Clinical Data Exchange Models

A closer look at the most common architectural models and data exchange forms for Health Information Exchange (HIE)

Clinical Data Exchange Models

As we look to understand the many interoperability challenges that exist in the healthcare industry, it can be helpful to take a step back and focus on one piece at a time. In today's post, we'll take a closer look at three of the most common architectural models for a Health Information Exchange (HIE). Those models are: Centralized, Federated/Decentralized, and Hybrid.

Centralized Exchange Model

With a Centralized exchange model, data is collected and stored in a central repository such as a data warehouse. The organization that maintains the exchange has full control over the sharing of data in this model. This includes control over the authorization and authentication process to access the data. As well as the process for authorizing and recording data transactions among exchange participants.

One of the key benefits in this model is the response time for data returns. This is due to the simple fact that it's quicker to obtain data from a central, consolidated source that it is from multiple sources. With a strong governance model in place, the ability to analyze and audit transactions can also be easier with a single centralized model.

Unfortunately, this model also comes with some challenges. It is usually quite expensive and resource intensive to implement. It also relies on consistent, timely data transfers from source systems ... which may occasionally present issues. With a centralized model, it's important to make sure that patient matching algorithms are in place and effective. Unless there is a shared unique identifier present, data matching can be difficult. Increasing the risk of data mismatches, data omission, or duplicates.

Federated / Decentralized Exchange Model

In a Federated exchange model, data remains at the source or point-of-service. Participating entities agree to share their data with other members of the exchange. This model is sometimes referred to as Decentralized exchange.
Participating entities maintain ownership and control of the data within their source databases. Data gathering and authorization occur on an as-needed basis. Ensuring that responses always contain the most up-to-date information. A single governing body or administrative group maintains a Record Locator Service (RLS) to facilitate the data transfers using standard integration methods. This RLS maintains a patient list along with details on the participating organizations who have provided services. Which many see as a strong benefit.
Patient matching concerns do not disappear with a Federated model. They become the responsibility of the source organization to ensure their data can be accessed and shared. With numerous connection points needing to always be available, maintenance and security can also be challenging. Individual consent for data sharing also plays a significant role in ensuring that this type of exchange model is successful. (We'll dive into that more next week. 😊) As with any technical architecture that relies on having numerous systems constantly connected, maintenance and security can be challenging.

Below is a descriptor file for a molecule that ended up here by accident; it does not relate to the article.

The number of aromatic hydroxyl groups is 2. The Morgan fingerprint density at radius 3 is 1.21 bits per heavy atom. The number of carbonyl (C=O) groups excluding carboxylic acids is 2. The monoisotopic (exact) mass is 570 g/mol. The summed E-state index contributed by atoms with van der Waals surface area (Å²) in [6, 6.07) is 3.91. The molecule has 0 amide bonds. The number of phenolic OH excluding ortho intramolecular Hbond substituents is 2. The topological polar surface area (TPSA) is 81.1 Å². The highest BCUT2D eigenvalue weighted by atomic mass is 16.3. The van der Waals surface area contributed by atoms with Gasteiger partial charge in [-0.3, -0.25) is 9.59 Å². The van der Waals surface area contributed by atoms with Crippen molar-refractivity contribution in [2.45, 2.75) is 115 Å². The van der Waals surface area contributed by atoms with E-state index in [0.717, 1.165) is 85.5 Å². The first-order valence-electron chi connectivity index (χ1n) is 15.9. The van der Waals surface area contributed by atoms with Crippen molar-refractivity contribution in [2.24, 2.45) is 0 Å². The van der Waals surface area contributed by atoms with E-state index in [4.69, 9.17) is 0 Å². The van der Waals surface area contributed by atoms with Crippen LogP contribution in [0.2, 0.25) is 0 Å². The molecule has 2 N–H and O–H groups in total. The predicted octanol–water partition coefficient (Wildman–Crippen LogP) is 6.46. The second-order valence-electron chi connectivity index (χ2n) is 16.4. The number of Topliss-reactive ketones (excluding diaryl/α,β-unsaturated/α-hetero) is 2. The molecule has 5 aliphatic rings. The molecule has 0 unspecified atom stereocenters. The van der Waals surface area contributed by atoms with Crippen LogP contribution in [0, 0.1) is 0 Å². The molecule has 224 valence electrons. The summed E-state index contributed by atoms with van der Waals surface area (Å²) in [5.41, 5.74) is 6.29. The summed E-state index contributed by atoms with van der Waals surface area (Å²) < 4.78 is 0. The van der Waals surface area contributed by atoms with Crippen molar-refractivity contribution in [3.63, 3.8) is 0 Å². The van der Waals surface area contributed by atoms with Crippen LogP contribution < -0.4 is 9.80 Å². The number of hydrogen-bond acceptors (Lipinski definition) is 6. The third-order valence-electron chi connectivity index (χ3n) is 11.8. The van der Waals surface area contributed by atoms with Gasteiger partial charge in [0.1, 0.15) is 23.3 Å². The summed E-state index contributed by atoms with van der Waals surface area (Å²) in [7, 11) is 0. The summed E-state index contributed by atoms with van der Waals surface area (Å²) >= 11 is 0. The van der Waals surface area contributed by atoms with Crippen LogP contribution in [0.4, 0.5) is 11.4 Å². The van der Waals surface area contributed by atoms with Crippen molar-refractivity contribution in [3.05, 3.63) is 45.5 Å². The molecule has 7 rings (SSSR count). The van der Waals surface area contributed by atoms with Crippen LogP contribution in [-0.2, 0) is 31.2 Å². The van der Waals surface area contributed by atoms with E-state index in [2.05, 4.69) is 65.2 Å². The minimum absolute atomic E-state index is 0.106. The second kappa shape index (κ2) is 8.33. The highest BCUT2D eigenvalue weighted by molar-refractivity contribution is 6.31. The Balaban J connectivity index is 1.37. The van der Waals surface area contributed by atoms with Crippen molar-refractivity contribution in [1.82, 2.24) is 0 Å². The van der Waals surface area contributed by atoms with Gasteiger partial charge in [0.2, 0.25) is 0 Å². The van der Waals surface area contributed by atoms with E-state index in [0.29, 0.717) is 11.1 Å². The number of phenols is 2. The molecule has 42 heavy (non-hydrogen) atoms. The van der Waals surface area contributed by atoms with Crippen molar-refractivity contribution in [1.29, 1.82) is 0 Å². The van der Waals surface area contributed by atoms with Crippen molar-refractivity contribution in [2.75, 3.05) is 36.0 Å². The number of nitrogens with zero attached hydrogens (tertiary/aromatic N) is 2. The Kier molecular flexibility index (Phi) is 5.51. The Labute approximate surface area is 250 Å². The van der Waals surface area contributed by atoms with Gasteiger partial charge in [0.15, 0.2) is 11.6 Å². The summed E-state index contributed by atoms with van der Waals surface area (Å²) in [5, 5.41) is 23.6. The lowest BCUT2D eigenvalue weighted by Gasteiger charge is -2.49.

Hybrid Exchange Model

The Hybrid exchange model is a cross between Centralized and Decentralized. This model is meant to leverage the 'best of both worlds'. Participating entities are able to maintain ownership and control of their data by having key elements stored in logically separated 'vaults' managed in a central location.

The HIE database in this model manages the requests for information, which are then distributed across the network. Algorithms are put in to assist with increasing the probability of successful data gathering for the response. Often leveraging these key elements and distinct identifiers for the patient and provider(s). Source database connections in this model are often dependent on federated EHR adaptors. Source database connections in this model are often dependent on federated EHR adaptors.

Now, before we wrap up ... let's take a quick look at the different forms of data exchange we often see in healthcare.

Directed Exchange

A directed exchange occurs when the source party sends information to a known recipient. Data is sent in an encrypted, reliable, and secure manner between two trusted entities. Some examples of directed exchange are:

  • A hospital sending a Summary of Care via direct message to a follow up provider.
  • A provider/hospital sending immunization data to public health organizations or state registries.
  • Quality measure reports being electronically submitted to government agencies, such as CMS.

Query-Based Exchange

Query-based exchange is often used in situations where unplanned care is being delivered. For example, an emergency department or urgent care visit. With this form of exchange, providers 'query' to search for available and accessible clinical data on the patient. Potential sources will depend on the information exchanges the provider is connected to. Epic Care Everywhere functionality is an example of this form of data exchange.

Consumer-Mediated Exchange

Consumer-mediated exchange is becoming more and more prevalent in global healthcare. With this form of exchange, patients have access to their own health information along with the ability to collate and control the distribution of information among providers. In a broad sense, this is sometimes compared to an individual's access to their financial information. (Think of transferring funds between accounts, or using a service like paypal to send money to friends.)